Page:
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Old 16-09-2013, 20:27   #51
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I would not agree with your advice to avoid the cans. In low vis I usually jump from buoy to buoy , admittedly slowly. It's provides a specific location reference and also tends to keep you out of the main channel and its vessels

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Old 16-09-2013, 20:37   #52
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Re: How do you feel about FOG?

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........

.....What I don't like is the change in behavior on the water by people who really have no clue about navigation in the fog and who blindly follow an electronic plotter while not monitoring VHF 16, while not using fog signals, while not using nav lights, while not hoisting a reflector etc....

.... It scares me how many people are just plain dangerous and have no clue they are being so reckless. If they succeed once they do it again only this time with a greater level of comfort and confidence.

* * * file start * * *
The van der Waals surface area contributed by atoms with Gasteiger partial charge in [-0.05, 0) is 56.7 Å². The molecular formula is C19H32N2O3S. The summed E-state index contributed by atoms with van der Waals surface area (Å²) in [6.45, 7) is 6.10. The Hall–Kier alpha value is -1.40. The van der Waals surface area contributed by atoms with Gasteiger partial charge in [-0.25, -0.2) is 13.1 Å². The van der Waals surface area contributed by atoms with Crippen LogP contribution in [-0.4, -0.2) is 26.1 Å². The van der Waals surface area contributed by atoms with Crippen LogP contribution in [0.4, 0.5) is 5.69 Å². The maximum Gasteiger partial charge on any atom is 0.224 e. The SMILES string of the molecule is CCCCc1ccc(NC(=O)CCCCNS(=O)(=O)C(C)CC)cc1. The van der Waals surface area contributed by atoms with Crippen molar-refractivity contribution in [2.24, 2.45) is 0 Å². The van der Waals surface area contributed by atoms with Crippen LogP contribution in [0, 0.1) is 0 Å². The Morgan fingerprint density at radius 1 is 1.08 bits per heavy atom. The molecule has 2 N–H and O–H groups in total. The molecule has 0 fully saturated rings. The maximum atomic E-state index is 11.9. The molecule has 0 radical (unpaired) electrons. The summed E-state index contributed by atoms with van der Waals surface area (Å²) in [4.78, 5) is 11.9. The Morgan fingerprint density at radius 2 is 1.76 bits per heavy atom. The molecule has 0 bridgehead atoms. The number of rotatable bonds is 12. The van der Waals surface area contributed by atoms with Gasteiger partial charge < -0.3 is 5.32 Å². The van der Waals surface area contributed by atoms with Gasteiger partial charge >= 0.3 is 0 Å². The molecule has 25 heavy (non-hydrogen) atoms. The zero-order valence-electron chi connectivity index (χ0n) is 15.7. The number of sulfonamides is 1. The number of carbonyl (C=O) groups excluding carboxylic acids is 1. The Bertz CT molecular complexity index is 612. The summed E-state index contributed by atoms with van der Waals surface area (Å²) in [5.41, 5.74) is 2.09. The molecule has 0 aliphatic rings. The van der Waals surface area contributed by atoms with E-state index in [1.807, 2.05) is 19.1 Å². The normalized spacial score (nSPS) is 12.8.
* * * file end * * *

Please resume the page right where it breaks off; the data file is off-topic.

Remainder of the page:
Fog can be magical but it still deserves attention and respect. Please be careful...

Sorry for the rant but each year the idiocy we see in the fog just gets worse and worse....
My friend Paul who lives and sails extensively in Maine explains this trend very succinctly: "It's the Garmins!"

:-)

Bill
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Old 16-09-2013, 20:39   #53
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Re: How do you feel about FOG?

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I would not agree with your advice to avoid the cans. In low vis I usually jump from buoy to buoy , admittedly slowly. It's provides a specific location reference and also tends to keep you out of the main channel and its vessels